It is important to appreciate that Mr Lametti wears an MoJ hat at the surrender stage. Here, the MoJ has considerable discretion. And in doing so, it is fully anticipated she or he may contemplate political considerations, in the policy (not partisan) sense of the term. Chief among these: foreign relations. 

This “political” aspect of the extradition process is readily acknowledged by the Supreme Court – and indeed, has meant that the Court has been very reluctant to disturb the ministerial decision on judicial review. See this passage from Badesha:

The Minister’s decision to order the surrender of a person falls “at the extreme legislative end of the continuum of administrative decision-making” and is seen as “largely political in nature”: Lake, at para. 22, quoting Idziak v. Canada (Minister of Justice), [1992] 3 S.C.R. 631, at p. 659; Sriskandarajah, at para. 11. Given the Minister’s superior expertise in Canada’s international relations and foreign affairs, he or she is in the best position to determine whether the factors weigh in favour of or against extradition: Lake, at para. 41. The Minister’s decision to order surrender is therefore subject to review on a standard of reasonableness.

In his MoJ extradition role, Mr Lametti will have no true “AG independence”, a concept much in the ether lately. But there are various administrative law principles that could be violated if the MoJ were to exercise his or her discretion unreasonably – for example, with an eye to matters extraneous to the purposes of the Extradition Act. (Winning an election!)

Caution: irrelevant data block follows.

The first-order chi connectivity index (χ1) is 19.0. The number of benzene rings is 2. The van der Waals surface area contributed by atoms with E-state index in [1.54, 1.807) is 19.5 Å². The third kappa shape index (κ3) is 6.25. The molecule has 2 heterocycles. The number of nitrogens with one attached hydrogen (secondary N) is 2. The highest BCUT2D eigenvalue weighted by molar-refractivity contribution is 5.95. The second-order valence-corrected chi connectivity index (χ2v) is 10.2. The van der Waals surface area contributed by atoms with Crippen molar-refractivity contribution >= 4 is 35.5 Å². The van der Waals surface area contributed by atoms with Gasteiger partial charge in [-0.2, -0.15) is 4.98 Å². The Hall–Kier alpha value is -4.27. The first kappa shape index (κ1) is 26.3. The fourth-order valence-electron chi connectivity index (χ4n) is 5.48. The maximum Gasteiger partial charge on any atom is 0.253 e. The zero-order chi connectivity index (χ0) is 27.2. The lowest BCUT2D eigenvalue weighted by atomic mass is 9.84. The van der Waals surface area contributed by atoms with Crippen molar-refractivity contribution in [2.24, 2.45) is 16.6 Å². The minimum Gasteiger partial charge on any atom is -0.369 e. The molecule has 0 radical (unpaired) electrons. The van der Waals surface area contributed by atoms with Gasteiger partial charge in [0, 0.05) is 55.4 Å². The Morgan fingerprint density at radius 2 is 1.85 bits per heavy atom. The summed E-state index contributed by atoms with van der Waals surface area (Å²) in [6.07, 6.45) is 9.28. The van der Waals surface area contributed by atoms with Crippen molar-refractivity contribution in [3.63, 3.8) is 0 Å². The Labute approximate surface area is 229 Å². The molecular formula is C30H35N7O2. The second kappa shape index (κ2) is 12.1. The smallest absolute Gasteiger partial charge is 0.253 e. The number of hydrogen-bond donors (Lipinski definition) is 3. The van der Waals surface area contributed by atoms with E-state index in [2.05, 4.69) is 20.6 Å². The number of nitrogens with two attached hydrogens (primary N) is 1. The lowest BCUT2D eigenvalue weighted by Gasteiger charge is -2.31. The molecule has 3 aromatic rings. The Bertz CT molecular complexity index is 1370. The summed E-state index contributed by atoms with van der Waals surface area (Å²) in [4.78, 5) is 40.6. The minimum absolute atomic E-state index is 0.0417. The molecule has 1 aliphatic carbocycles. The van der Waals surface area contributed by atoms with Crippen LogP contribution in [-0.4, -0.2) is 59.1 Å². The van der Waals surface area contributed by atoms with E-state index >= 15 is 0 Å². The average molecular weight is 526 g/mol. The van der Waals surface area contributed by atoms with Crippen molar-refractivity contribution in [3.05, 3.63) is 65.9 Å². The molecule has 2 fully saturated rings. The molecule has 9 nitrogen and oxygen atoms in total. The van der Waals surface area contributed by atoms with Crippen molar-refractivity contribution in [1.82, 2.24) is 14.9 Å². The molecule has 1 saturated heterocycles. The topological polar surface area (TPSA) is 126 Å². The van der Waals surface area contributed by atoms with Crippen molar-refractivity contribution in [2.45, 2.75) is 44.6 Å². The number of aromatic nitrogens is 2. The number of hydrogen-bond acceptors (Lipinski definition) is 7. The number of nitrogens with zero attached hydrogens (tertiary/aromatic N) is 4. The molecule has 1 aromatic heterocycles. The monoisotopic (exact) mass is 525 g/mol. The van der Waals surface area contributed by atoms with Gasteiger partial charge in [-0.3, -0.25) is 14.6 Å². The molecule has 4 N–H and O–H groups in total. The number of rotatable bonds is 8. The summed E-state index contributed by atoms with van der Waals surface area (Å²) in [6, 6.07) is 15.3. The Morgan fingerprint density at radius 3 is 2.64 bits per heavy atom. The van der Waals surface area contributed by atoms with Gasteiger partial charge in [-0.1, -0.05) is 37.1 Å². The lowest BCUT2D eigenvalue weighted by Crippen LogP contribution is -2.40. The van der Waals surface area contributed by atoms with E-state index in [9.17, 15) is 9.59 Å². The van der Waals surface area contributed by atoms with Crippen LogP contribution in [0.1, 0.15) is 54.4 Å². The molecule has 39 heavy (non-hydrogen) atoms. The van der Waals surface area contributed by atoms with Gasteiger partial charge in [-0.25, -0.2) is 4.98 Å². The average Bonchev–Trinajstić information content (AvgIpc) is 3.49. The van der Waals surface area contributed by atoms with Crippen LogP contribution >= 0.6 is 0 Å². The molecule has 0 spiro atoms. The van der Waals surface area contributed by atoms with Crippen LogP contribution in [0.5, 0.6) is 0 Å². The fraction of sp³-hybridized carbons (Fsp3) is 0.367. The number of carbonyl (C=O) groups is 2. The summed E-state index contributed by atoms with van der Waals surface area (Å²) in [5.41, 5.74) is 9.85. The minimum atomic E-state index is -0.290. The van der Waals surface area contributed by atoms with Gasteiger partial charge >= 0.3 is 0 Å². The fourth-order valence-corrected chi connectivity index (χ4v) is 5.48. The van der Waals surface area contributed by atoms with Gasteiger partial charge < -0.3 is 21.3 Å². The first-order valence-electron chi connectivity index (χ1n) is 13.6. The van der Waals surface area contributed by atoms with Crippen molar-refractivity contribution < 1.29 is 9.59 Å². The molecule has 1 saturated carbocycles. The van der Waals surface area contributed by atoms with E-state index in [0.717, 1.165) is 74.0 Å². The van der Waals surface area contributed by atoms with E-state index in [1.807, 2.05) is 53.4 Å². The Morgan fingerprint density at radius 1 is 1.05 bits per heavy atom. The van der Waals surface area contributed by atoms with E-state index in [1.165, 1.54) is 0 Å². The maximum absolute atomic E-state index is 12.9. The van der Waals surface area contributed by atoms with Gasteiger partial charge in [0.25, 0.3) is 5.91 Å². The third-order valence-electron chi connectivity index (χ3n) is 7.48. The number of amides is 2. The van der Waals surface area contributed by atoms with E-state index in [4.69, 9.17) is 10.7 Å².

Or the MoJ might run into trouble on procedural fairness grounds were he or she to convene in Cabinet and hash out a decision under instruction from others – this could well give rise to the sorts of administrative law “bias” claims found in cases like Tremblay.

I would also suggest that Mr Lametti needs to stay well away from anything other than a perfunctory personal role in the extradition process, until the surrender decision arrives on his desk. If he does not – and gets up to his elbows early – that would spark another bias claim at the surrender stage, alleging personal “prejudgment”.